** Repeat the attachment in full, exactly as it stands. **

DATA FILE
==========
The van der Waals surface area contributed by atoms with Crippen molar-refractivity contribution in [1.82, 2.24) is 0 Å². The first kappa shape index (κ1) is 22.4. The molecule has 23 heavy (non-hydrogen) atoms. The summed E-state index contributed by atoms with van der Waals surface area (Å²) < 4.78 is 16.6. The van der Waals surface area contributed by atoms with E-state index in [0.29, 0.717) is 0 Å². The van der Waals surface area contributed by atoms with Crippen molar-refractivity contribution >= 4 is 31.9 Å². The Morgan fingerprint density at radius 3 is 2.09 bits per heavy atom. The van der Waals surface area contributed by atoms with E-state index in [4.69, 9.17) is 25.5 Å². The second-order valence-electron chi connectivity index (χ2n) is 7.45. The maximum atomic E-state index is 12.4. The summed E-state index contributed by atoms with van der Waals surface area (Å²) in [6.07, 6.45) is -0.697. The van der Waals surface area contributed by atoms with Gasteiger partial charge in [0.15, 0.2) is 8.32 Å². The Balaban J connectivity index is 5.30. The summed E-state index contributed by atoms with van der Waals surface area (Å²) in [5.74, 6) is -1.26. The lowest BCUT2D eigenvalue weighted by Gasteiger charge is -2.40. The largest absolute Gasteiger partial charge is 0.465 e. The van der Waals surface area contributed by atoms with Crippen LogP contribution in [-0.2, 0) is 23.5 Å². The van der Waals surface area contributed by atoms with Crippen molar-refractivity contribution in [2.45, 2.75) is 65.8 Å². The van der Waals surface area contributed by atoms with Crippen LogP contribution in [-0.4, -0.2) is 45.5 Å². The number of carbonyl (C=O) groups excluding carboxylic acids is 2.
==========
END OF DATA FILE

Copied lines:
The van der Waals surface area contributed by atoms with Crippen molar-refractivity contribution in [1.82, 2.24) is 0 Å². The first kappa shape index (κ1) is 22.4. The molecule has 23 heavy (non-hydrogen) atoms. The summed E-state index contributed by atoms with van der Waals surface area (Å²) < 4.78 is 16.6. The van der Waals surface area contributed by atoms with E-state index in [0.29, 0.717) is 0 Å². The van der Waals surface area contributed by atoms with Crippen molar-refractivity contribution >= 4 is 31.9 Å². The Morgan fingerprint density at radius 3 is 2.09 bits per heavy atom. The van der Waals surface area contributed by atoms with E-state index in [4.69, 9.17) is 25.5 Å². The second-order valence-electron chi connectivity index (χ2n) is 7.45. The maximum atomic E-state index is 12.4. The summed E-state index contributed by atoms with van der Waals surface area (Å²) in [6.07, 6.45) is -0.697. The van der Waals surface area contributed by atoms with Gasteiger partial charge in [0.15, 0.2) is 8.32 Å². The Balaban J connectivity index is 5.30. The summed E-state index contributed by atoms with van der Waals surface area (Å²) in [5.74, 6) is -1.26. The lowest BCUT2D eigenvalue weighted by Gasteiger charge is -2.40. The largest absolute Gasteiger partial charge is 0.465 e. The van der Waals surface area contributed by atoms with Crippen LogP contribution in [-0.2, 0) is 23.5 Å². The van der Waals surface area contributed by atoms with Crippen molar-refractivity contribution in [2.45, 2.75) is 65.8 Å². The van der Waals surface area contributed by atoms with Crippen LogP contribution in [-0.4, -0.2) is 45.5 Å². The number of carbonyl (C=O) groups excluding carboxylic acids is 2.